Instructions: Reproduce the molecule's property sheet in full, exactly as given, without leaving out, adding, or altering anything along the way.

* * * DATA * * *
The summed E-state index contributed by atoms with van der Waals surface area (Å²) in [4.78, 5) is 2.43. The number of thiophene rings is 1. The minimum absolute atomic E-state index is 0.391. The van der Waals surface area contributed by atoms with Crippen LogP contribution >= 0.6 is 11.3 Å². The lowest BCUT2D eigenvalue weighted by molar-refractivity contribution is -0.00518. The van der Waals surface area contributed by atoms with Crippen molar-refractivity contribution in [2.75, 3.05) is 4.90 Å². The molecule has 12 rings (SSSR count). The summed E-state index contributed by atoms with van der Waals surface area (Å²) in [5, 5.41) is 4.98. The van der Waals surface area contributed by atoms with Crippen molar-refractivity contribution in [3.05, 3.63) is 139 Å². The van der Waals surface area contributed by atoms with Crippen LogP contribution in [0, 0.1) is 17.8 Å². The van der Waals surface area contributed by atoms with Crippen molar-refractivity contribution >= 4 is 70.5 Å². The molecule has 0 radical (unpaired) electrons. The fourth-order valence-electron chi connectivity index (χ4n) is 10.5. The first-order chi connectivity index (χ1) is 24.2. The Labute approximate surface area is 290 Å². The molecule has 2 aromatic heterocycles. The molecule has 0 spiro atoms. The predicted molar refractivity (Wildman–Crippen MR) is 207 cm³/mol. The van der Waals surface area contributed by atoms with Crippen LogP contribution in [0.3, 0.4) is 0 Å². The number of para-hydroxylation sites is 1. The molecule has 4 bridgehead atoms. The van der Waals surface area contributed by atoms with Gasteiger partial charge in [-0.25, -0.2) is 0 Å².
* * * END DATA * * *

The summed E-state index contributed by atoms with van der Waals surface area (Å²) in [4.78, 5) is 2.43. The number of thiophene rings is 1. The minimum absolute atomic E-state index is 0.391. The van der Waals surface area contributed by atoms with Crippen LogP contribution >= 0.6 is 11.3 Å². The lowest BCUT2D eigenvalue weighted by molar-refractivity contribution is -0.00518. The van der Waals surface area contributed by atoms with Crippen molar-refractivity contribution in [2.75, 3.05) is 4.90 Å². The molecule has 12 rings (SSSR count). The summed E-state index contributed by atoms with van der Waals surface area (Å²) in [5, 5.41) is 4.98. The van der Waals surface area contributed by atoms with Crippen molar-refractivity contribution in [3.05, 3.63) is 139 Å². The van der Waals surface area contributed by atoms with Crippen LogP contribution in [0, 0.1) is 17.8 Å². The van der Waals surface area contributed by atoms with Crippen molar-refractivity contribution >= 4 is 70.5 Å². The molecule has 0 radical (unpaired) electrons. The fourth-order valence-electron chi connectivity index (χ4n) is 10.5. The first-order chi connectivity index (χ1) is 24.2. The Labute approximate surface area is 290 Å². The molecule has 2 aromatic heterocycles. The molecule has 0 spiro atoms. The predicted molar refractivity (Wildman–Crippen MR) is 207 cm³/mol. The van der Waals surface area contributed by atoms with Crippen LogP contribution in [0.3, 0.4) is 0 Å². The number of para-hydroxylation sites is 1. The molecule has 4 bridgehead atoms. The van der Waals surface area contributed by atoms with Gasteiger partial charge in [-0.25, -0.2) is 0 Å².